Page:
Harrison Swann, frontman of rising post-punk band Talk Show, is in a strange predicament. His band released their debut EP, These People, just days ago, and were it not for the current Coronavirus epidemic, they would be out on the road right now, in support of it. But instead, in his own words, “my entire life has been put on hold”. It’s hard not to sympathise, they’re one of the most exciting bands in the country; just a year ago, their debut single was freshly released, and now, they’re one of the most unique voices in guitar music. RIOT spoke to Swann about the meteoric rise they’ve had.
Harrison is a disarming interviewee. The same approachable everyman that can be found on record is currently passionately expounding on what he thinks the musical landscape might look like once we’re out of this mess. “It’s a difficult one, because artists, creatives of any level are forced to be creative with how they stay on people’s radars, so that when we do come out of isolation you can get back on it. That’s one of the things we’ve been thinking about as a band, how do we stay engaged, positively, while also not pretending to be like ‘save us’. Obviously the NHS is the most important thing right now, not us releasing an EP. We do need the support, we’ve had our livelihoods pulled from underneath us, but it’s finding that balance.”
“Obviously the NHS is the most important thing right now, not us releasing an EP”
Swann talks at machine-gun pace, all delivered in a broad Mancunian accent. The conversation turned to the backing, or rather lack thereof, that we give the arts as a society. “People have been really supportive, I think music fans have been more supportive to independent artists and all that, and that’s been great, it’s been really encouraging to see that there is a community out there that’s gonna support us. But yeah, it is just absolutely bizarre, I think time will tell really. If we’re in this situation for a month, it maybe won’t be as bad… if we come out of self-isolation after 6 months maybe things won’t really be the same for another year? It’s really difficult to judge. It’s gonna be an interesting time.”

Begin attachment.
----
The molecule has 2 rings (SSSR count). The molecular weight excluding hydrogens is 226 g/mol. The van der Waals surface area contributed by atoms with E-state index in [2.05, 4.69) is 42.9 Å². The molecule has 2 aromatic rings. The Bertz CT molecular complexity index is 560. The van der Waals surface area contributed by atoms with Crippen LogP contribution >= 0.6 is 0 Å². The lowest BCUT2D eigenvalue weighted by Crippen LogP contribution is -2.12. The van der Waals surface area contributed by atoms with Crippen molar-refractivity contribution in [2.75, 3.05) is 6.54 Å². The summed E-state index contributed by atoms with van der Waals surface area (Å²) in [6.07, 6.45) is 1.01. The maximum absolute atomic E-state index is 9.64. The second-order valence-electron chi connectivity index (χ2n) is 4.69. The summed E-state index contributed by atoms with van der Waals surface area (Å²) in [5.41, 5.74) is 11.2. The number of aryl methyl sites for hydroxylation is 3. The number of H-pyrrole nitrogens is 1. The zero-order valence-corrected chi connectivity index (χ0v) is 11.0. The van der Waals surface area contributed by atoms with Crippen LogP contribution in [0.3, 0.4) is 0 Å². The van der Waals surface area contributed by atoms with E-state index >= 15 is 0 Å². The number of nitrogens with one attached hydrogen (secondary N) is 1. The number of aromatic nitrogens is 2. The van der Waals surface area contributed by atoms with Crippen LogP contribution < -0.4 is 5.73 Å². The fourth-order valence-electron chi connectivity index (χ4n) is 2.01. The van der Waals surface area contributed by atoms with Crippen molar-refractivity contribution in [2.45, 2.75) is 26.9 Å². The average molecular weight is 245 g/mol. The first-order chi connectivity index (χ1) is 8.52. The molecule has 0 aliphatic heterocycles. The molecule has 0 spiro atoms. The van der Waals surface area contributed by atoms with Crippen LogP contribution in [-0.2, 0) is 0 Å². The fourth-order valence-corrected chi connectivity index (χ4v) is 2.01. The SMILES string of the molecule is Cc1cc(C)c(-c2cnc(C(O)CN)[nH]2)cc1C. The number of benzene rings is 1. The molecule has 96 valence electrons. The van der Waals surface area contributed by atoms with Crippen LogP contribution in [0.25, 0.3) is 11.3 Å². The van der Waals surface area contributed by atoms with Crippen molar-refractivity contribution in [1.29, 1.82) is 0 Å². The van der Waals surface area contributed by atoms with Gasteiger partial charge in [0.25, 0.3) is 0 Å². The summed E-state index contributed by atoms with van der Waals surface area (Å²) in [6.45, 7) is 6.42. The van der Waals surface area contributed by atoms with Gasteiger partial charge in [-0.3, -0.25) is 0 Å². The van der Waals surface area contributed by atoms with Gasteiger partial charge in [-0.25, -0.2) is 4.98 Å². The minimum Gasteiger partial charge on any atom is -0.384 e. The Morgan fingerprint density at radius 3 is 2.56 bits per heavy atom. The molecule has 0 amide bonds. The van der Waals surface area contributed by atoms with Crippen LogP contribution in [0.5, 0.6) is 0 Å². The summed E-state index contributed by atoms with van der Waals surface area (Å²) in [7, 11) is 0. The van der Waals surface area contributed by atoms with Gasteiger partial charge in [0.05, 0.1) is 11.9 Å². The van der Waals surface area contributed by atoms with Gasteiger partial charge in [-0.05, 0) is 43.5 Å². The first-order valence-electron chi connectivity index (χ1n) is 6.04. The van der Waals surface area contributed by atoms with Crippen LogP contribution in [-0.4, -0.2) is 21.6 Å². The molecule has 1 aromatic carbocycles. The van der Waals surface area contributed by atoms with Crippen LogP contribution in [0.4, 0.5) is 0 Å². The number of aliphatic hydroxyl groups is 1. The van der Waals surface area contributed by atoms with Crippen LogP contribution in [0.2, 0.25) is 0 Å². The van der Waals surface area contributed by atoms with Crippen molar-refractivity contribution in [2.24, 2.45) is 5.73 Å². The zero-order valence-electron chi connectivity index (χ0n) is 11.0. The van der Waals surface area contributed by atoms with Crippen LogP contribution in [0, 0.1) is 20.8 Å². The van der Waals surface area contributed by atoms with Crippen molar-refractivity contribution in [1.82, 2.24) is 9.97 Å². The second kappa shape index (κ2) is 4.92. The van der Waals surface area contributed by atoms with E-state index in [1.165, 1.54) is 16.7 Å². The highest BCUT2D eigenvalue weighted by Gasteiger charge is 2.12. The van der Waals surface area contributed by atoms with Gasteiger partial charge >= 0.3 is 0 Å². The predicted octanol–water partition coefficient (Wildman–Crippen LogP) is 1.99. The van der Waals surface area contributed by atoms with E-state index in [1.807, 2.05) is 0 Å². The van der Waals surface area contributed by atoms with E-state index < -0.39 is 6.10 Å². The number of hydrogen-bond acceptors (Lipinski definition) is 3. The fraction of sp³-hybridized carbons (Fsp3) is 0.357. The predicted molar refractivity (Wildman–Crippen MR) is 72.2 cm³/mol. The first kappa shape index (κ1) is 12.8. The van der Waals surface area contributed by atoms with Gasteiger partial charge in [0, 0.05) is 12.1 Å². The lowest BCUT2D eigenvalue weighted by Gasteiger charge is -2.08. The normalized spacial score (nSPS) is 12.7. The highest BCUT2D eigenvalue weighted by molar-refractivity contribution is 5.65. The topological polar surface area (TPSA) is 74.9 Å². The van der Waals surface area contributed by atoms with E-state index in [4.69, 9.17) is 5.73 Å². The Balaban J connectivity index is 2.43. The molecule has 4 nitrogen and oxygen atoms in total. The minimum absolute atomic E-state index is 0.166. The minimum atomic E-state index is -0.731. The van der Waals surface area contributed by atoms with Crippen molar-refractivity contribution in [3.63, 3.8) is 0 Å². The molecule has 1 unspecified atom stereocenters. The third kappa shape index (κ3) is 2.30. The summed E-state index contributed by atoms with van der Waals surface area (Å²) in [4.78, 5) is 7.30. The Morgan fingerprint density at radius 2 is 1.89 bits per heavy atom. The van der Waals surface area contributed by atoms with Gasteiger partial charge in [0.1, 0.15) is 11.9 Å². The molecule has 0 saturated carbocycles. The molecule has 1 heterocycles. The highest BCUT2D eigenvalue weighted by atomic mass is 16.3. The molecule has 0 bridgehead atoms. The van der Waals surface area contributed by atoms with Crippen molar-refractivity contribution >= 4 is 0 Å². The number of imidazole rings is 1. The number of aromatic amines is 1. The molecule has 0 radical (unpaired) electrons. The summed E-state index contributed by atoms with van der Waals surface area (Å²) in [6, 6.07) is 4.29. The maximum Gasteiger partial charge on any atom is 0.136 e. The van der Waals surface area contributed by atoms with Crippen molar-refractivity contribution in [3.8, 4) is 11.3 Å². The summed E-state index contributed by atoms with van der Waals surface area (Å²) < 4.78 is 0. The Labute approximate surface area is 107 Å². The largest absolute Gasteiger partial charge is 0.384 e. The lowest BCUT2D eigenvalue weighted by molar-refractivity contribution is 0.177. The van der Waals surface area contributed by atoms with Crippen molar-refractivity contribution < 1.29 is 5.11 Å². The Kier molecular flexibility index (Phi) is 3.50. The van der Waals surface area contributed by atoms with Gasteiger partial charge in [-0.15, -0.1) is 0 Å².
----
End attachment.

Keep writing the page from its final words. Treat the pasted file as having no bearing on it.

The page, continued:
The crisis has caused bands to re-evaluate their approach to PR, with many turning to a more hands-on strategy, and Talk Show are no different: “Us as Talk Show have been thinking of as many ideas as we can do, and we’ve got some exciting things in the pipeline. I mean more than just live streams as well, there’s more out there, more productive things that you can still engage your audience with. Because now, more than ever, bands have to be on social media; if you’re not on social media, your band does not exist, whatsoever, and I think that’s gonna be really tough for some people. And arguably tough for bands that aren’t as vocal on social media, they’ll have to be more vocal. Some are more vocal than others anyway, but some choose to sit back, and let the music do the talking. Obviously it should be like that all the time, but it’ll be interesting to see what changes, who changes their direction.” Having said all of that, Swann is quick to point out that he’s in the dark just as much as the rest of us – “maybe I’m just chatting out my arse.”